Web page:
acquaintances who happened to share the same base genetic code. I have observed many palatine families in my life, and almost always it is so. Yet another way, I think, in which our plebeians are more human than we. My brother did not know me.

“No, thank you.” Now I realize that Crispin was trying to befriend me, to give us one shared experience before I left forever. I could have proposed an alternative. A hunt in the hills above the lakes, racing fliers. We could have played a blasted sim game, even. Instead I glared and returned his knife hilt-first.



Mother did not return the next day, or the next. With each passing hour my heart sank deeper into the earth. One simple fact alarmed me more than all the rest: she hadn’t called. She could have called even if she’d gone offworld. She might have used a quantum telegraph or even just called via the datasphere comms net. And she wasn’t even offworld, if Crispin’s intelligence was correct. I suppose I might have called her, but I was the one leaving, and wanted to matter enough to her that she would call.

Perhaps that was petty, but I’d hoped to have one parent care enough to try.

I was having difficulty enduring anything by this point, so I found myself sleeping as much as I could. As I have grown older, I find I need

sleep less, but in those early days I found it a blessing, a way to escape the worldly indecency of time. Asleep I could forget my nervousness and the blind terror of my situation. I could forget what I was. Not a man, not the palatine son of a prefectural archon, but a pawn. Whatever my feelings

about that literary conceit, it was applicable. On Delos, and in Meidua especially, I was only an extension of my father. His piece to move.

Plebeians rarely understand this. They see wealth and think it power, but they are beneath the notice of the powerful and so are often free to make their own decisions, however limited they may be. As my father’s son, I was not. Without Gibson’s letter I was trapped and would be sent to

Vesperad no matter my objections.

No one as observed as I was is free. Like light particles, the unobserved man is free to become whatever is in him and the world allows. But beneath the eye and auspice of the state, he can be only what his betters demand of him. Pawns, knights, bishops. Even the king may move but one step at a time.

I had half a week before I was due to leave the hill country retreat of Haspida for the spaceport in Euclid. Half a week before I shed the gravity of my home for the alien pull of another world and the dark sacrament of the Chantry’s faith. I imagined the prison cells in the bastille at Lorica

College on Vesperad packed with the screaming and the tormented, the flayed and broken prisoners who had once been great lords of the Empire or barbarian kings. I imagined some shaved-pate proctor of the seminary putting a knife in my hand, commanding me to slit a man’s nostrils, to tear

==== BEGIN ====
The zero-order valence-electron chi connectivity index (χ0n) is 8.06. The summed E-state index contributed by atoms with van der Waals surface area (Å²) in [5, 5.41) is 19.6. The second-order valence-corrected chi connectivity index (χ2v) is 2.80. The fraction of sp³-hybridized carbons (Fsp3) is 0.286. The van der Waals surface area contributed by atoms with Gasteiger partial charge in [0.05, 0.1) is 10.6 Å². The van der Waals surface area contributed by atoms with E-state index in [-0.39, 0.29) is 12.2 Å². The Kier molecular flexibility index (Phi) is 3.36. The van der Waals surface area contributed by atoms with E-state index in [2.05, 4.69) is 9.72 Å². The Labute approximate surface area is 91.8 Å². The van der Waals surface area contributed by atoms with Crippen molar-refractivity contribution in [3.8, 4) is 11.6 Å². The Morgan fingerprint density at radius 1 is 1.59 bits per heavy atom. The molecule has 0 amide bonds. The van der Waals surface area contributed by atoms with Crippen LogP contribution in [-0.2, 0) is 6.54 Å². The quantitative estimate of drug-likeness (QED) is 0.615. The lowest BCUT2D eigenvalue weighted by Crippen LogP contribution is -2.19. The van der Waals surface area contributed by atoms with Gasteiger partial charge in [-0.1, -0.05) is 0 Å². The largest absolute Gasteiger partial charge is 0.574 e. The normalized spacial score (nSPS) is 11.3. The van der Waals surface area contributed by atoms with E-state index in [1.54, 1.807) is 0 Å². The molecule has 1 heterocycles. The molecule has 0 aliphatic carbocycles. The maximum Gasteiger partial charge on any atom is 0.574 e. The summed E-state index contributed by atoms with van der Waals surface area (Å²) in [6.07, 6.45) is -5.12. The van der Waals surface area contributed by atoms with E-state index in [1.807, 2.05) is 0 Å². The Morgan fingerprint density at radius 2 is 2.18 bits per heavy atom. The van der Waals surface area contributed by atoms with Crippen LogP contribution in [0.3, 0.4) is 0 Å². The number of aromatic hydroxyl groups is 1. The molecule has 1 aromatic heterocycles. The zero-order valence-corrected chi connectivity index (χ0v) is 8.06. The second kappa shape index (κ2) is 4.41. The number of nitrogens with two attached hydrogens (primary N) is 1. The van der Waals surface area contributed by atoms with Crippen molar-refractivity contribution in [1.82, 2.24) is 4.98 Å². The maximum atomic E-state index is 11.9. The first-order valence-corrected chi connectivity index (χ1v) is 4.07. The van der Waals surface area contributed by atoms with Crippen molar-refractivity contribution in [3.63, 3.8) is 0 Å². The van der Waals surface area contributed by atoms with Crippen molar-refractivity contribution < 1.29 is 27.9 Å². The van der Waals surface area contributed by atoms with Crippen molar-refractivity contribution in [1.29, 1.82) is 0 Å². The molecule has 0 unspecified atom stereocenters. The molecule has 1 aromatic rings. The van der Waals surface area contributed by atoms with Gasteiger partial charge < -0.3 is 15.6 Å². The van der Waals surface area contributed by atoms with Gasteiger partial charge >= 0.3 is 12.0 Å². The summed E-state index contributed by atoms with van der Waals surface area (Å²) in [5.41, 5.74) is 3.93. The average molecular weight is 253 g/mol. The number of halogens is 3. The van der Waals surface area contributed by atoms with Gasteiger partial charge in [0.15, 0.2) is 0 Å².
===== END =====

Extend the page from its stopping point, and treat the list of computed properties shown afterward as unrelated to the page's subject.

skin from flesh and flesh from bone in accordance with the dictates of some prior or magister of the faith.

All this and more pushed its way through my brain like a medical probe or the thread-like needles of the corrective braces whose scars still glistened about my hand and ribs. All this hounded me as I took my habitual morning run up and around the ornamental fortifications that made up the perimeter of the palace proper. Haspida itself was small by the measure of the palaces of the palatine nobility, covering a mere seven hectares including its inner gardens and the central domes of the greenhouse conservatories. That was less than a third of the area of Devil’s Rest and not even a tenth of the ducal palace at Artemia. Rustic, if a twenty-four-hundred-room palace could be

such a thing.

My lungs were aching as I bounded down a stairway and onto a flattened sweep of earth paved with crushed white stone. I was sweating badly, the synthetics of my running gear clinging to my back, my hair plastered here and there to the skeletal planes of my face.

And so I felt filthy and totally underdressed when a servant in the white-and-blue livery of the vicereine’s staff hurried from a gap in the hedges and stopped me in the shadow of a bent tree. “Master Hadrian, we’ve been looking all over for you.”

Rocks sprayed under my heels as I slid to a halt. “What is it, messer?” The man bowed hurriedly. “Your lady mother, sire. She’s returned,

lordship, and requests your presence in her studio.”

I glanced up at the sky, then down at the chronometer on my wrist-terminal. “Is there time for me to wash, messer?”

“She said it was most urgent, lord.” The man bobbed his jowly head, rubbed both hands flat against a slight paunch in his rumpled uniform. “She said I was to bring you directly.”

Mother’s suites were in a detached villa apart from the main house, built long after the initial construction of the summer palace. They were only a

century or so old and patterned to her needs as a librettist and composer of holo-operas. I followed the portly house attendant through a deep tunnel in one hillock, past one portion of the arboretum with its blue-black leaves and pale grasses lush in the fullness of the day.

The villa itself evoked a more ancient mode, being of that style which enthusiasts call Pre-Peregrine: all clean, straight lines and right angles. It looked totally different from the Rococo scrollwork and idle

embellishments of the summer palace itself, wholly removed in color and substance from the Gothic weight of Devil’s Rest. A water feature poured free and easy over one wall into another of the palace’s omnipresent koi ponds. A quartet of legionnaires in the Imperial ivory bearing the emblem of House Kephalos on their left arms and the Imperial sun on their right

saluted as I came into view, and before long we were inside.